LMC’s smart-home initiative comes as resident demand for smart homes is growing.
When asked for advice for apartment operators considering the implementation of smart-home technology, LMC’s Peter Chmielewski has a ready response: “It can take a long time to succeed but you can fail pretty quickly.”
Translation: This is not something to haphazardly rush into. Planning and installing the right package of smart-home features should be a thoughtful process that requires expertise. In a go-go-go world, this is one instance where deliberation should rule the day.
This spring, leasing began at Marlowe, a 176-unit upscale apartment community that LMC developed in Chicago’s vibrant River North neighborhood. The 15-story property represents the unveiling of the comprehensive smart-home package that the company plans to incorporate into many of its future developments.
Among the smart-home features to be found in a Marlowe apartment home: A Ruckus wireless access point, a Honeywell Lyric thermostat, Lutron lights and roller shades, and a Lutron Pico remote control for dimming lights, controlling shades and operating smart-home speakers. The homes also feature a Sonos One with Alexa that can control the smart-home devices via voice command. The package is managed by Amazon Smart Techs, who are responsible for activating and supporting the products.
“Working with the right partners to create a seamless experience was essential,” says Chmielewski, Senior Vice President of Development for LMC. “We vetted hundreds of products in our urban labs to determine which ones worked together, were reliable and offered what consumers want. We vetted every single piece of smart-home technology offered today to determine the best family of products and to figure out who is best suited to install and manage these components long-term.
“Making sure the components can truly communicate with each other and that you have the right support systems in order — that’s just not something you can achieve overnight.”
LMC’s smart-home initiative comes as resident demand for smart apartment homes is growing.
Eighty-four percent of residents say they would pay additional rent for their most desired smart-home features, according to “What Apartment Renters Actually Value,” a recent survey of more than 1,000 U.S. apartment residents conducted by property management software company Entrata. More than half of residents surveyed (57 percent) were willing to increase their rent payment by at least $20 per month to get the smart apartment they want, and approximately 25 percent would pay more than $30 per month.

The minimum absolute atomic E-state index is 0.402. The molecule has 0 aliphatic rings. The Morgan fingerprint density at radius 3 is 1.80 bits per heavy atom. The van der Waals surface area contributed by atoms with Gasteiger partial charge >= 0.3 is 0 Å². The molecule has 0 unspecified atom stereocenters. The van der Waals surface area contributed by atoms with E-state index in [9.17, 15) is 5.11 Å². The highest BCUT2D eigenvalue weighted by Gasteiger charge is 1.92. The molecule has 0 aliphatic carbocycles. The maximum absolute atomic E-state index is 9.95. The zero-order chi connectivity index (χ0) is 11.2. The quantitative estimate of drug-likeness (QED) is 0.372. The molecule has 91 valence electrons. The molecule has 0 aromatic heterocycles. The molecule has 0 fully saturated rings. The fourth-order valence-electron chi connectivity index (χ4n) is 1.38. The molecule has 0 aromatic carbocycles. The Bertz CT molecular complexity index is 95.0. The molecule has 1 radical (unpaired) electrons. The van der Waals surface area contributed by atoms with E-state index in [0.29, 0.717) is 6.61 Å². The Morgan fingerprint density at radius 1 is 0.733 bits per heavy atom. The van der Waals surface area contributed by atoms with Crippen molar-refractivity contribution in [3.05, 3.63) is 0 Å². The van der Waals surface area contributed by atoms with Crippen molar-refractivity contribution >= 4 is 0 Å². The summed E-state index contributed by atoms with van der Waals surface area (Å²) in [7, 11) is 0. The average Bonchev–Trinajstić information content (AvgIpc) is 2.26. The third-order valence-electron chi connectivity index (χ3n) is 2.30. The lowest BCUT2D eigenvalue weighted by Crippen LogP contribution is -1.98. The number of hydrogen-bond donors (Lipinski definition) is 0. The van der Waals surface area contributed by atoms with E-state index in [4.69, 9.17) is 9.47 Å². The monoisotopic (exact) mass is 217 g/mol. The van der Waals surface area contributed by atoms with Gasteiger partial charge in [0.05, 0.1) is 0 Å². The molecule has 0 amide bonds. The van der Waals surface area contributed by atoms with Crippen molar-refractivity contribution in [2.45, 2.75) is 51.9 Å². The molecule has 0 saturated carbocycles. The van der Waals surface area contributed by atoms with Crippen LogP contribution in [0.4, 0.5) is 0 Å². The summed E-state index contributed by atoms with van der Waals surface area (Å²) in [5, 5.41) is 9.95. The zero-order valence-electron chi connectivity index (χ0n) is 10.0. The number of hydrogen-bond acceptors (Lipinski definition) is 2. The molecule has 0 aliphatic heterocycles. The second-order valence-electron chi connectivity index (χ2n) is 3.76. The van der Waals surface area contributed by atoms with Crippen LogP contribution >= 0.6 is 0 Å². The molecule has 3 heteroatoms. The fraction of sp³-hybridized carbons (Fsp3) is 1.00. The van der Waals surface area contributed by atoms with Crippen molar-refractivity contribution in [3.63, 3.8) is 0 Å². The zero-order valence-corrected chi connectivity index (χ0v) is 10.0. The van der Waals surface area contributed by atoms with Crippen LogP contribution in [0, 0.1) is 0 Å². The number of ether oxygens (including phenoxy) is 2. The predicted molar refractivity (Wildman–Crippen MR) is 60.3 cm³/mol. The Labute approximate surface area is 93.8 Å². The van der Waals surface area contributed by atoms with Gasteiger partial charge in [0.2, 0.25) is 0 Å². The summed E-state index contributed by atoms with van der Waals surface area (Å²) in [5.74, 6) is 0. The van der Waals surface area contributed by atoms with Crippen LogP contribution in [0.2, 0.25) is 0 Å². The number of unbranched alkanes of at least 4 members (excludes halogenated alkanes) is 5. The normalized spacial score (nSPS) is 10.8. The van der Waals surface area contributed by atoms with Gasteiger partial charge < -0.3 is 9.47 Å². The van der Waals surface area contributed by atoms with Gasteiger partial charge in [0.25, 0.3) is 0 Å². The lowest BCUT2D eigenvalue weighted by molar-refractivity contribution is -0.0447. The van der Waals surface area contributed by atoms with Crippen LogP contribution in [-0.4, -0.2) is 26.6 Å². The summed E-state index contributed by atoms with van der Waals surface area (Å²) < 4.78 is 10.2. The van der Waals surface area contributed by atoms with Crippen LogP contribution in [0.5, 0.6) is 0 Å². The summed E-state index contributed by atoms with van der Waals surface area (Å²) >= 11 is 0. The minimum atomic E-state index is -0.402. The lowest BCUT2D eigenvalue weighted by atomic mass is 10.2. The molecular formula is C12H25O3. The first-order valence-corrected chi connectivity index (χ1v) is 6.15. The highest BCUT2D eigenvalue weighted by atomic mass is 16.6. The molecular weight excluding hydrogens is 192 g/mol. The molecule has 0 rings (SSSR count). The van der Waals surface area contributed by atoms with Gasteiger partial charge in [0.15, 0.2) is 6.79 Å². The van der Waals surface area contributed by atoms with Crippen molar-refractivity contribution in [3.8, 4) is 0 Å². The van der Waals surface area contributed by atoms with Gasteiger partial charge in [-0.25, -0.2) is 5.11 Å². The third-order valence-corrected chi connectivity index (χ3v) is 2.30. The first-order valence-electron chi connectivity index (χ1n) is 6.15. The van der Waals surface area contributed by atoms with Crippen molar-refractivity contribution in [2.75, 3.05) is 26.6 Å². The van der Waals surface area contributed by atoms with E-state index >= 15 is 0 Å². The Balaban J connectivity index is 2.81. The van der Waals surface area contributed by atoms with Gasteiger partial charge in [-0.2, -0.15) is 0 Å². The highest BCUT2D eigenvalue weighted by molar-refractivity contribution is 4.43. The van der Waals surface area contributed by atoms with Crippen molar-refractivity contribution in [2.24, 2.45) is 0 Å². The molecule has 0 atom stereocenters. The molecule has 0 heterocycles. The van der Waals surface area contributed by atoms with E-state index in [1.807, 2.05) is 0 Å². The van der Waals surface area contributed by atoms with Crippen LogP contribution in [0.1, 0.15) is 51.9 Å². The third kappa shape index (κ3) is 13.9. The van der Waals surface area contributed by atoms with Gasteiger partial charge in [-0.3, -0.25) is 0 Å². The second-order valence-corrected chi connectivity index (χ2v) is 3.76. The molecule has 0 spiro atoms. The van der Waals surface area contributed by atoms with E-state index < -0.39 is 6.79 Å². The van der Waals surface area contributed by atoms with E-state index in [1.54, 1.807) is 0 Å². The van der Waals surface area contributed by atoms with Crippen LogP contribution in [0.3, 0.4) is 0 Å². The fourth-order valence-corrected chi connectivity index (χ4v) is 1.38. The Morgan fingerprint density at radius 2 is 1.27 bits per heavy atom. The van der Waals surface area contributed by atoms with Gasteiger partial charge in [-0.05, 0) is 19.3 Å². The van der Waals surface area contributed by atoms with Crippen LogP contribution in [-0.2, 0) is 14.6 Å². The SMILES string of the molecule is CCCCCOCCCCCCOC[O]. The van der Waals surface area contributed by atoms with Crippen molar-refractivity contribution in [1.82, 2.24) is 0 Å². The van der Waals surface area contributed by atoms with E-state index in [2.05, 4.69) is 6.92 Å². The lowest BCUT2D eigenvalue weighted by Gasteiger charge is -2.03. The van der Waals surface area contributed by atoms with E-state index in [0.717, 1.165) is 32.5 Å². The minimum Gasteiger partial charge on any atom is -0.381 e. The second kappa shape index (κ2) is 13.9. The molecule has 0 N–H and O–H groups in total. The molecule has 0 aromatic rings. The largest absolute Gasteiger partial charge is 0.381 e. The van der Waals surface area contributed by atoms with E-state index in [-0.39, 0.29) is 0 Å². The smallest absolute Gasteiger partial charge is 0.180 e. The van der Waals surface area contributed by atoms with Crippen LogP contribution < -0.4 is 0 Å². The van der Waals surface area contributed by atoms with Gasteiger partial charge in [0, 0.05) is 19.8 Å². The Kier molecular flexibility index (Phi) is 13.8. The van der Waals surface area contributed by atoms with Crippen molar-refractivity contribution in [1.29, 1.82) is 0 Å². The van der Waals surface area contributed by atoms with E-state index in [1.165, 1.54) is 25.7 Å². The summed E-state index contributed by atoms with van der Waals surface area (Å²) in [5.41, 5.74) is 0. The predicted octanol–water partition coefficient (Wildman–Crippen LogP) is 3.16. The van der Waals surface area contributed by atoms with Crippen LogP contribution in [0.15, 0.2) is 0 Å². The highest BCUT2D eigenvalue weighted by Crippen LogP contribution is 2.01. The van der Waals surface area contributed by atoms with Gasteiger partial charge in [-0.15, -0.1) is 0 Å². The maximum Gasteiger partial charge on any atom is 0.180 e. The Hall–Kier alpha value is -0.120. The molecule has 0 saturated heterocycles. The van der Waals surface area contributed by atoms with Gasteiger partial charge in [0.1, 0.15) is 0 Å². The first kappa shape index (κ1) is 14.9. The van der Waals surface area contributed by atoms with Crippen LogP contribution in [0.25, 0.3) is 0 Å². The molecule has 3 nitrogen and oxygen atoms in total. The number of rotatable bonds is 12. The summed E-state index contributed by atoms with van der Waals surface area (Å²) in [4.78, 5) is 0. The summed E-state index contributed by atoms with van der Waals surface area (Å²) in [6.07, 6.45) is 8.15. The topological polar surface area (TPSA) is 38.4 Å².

Smart-home features ranked higher on the list of amenities most desired by those surveyed than swimming pools and covered parking.
“If an operator hasn’t started thinking about smart homes to some degree, then they are already way behind the curve,” says Chase Harrington, President & Chief Operating Officer of Entrata. “It’s important that owners and operators think of the shift to smart technology as an overall strategy rather than implementing individual smart devices and enhancements.”
Those are sentiments that Chmielewski echoes. “You need to look at this holistically to make sure the technologies work well together and that you have the right framework in place to efficiently support your homes and troubleshoot whatever issues may arise,” he says.
Managing the Technology
One reason it took LMC two years to finalize the specifics of its smart-home package is because the company knew it wanted a technology company to manage the amenities.
“I think that anybody that goes into this thinking, ‘Hey, let’s add some smart-home technologies, and our property management team will manage them’ is making a giant mistake,” Chmielewski says. “These are sophisticated systems.”
Harrington agrees. “A choice strategy to minimize breakdowns is [using] a centralized system in which all of your different technologies are able to be run and administered,” he says. “Technical fragmentation and implementation challenges are drastically reduced when you find an agile technology provider that allows for quick updates and changes to your technology that can be made enterprise-wide.”
When something goes awry with a smart product in an apartment home, Marlowe residents are instructed to contact Amazon. “Our management company is certainly there to help if they can and if they need to, but otherwise this is fully supported by Amazon,” Chmielewski says.
When a Marlowe resident moves in, the resident schedules an appointment with an Amazon Smart Tech to activate the home and educate the resident on how to operate the products. During the appointment, the Amazon expert also hand-delivers welcome gifts, which include the Sonos with Alexa. If a customer chooses not to schedule an appointment, he or she can still use the built-in thermostat, blinds, lights, etc., without the ability to control the devices through voice commands via Amazon Alexa.
Looking forward, the appeal of smart apartment homes to residents should only grow, Chmielewski says.
“We build homes for the way people live and our intent is to upgrade our residents’ lives,” he says. “People are intrigued by smart homes, but also intimidated. We take the guess work out of it.”